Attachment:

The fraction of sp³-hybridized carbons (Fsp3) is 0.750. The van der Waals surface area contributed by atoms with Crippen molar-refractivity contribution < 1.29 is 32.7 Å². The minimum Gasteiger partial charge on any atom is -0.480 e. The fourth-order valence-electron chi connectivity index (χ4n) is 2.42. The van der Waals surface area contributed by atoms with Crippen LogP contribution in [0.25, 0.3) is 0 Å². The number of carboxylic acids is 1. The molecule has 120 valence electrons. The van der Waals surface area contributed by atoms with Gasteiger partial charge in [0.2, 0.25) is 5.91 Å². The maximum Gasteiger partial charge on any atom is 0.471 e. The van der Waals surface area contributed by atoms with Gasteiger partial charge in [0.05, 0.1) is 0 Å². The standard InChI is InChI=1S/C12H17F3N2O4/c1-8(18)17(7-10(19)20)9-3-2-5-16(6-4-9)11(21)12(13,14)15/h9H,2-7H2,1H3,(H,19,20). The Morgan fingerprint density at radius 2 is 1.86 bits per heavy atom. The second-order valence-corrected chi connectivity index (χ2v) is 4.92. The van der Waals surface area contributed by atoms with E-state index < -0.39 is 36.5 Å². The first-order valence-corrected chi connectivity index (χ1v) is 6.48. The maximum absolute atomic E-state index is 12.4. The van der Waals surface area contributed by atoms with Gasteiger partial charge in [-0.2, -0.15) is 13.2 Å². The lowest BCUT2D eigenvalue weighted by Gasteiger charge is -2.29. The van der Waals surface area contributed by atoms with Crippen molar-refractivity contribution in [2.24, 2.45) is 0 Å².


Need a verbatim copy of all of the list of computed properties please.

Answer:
The fraction of sp³-hybridized carbons (Fsp3) is 0.750. The van der Waals surface area contributed by atoms with Crippen molar-refractivity contribution < 1.29 is 32.7 Å². The minimum Gasteiger partial charge on any atom is -0.480 e. The fourth-order valence-electron chi connectivity index (χ4n) is 2.42. The van der Waals surface area contributed by atoms with Crippen LogP contribution in [0.25, 0.3) is 0 Å². The number of carboxylic acids is 1. The molecule has 120 valence electrons. The van der Waals surface area contributed by atoms with Gasteiger partial charge in [0.2, 0.25) is 5.91 Å². The maximum Gasteiger partial charge on any atom is 0.471 e. The van der Waals surface area contributed by atoms with Gasteiger partial charge in [0.05, 0.1) is 0 Å². The standard InChI is InChI=1S/C12H17F3N2O4/c1-8(18)17(7-10(19)20)9-3-2-5-16(6-4-9)11(21)12(13,14)15/h9H,2-7H2,1H3,(H,19,20). The Morgan fingerprint density at radius 2 is 1.86 bits per heavy atom. The second-order valence-corrected chi connectivity index (χ2v) is 4.92. The van der Waals surface area contributed by atoms with E-state index < -0.39 is 36.5 Å². The first-order valence-corrected chi connectivity index (χ1v) is 6.48. The maximum absolute atomic E-state index is 12.4. The van der Waals surface area contributed by atoms with Gasteiger partial charge in [-0.2, -0.15) is 13.2 Å². The lowest BCUT2D eigenvalue weighted by Gasteiger charge is -2.29. The van der Waals surface area contributed by atoms with Crippen molar-refractivity contribution in [2.24, 2.45) is 0 Å².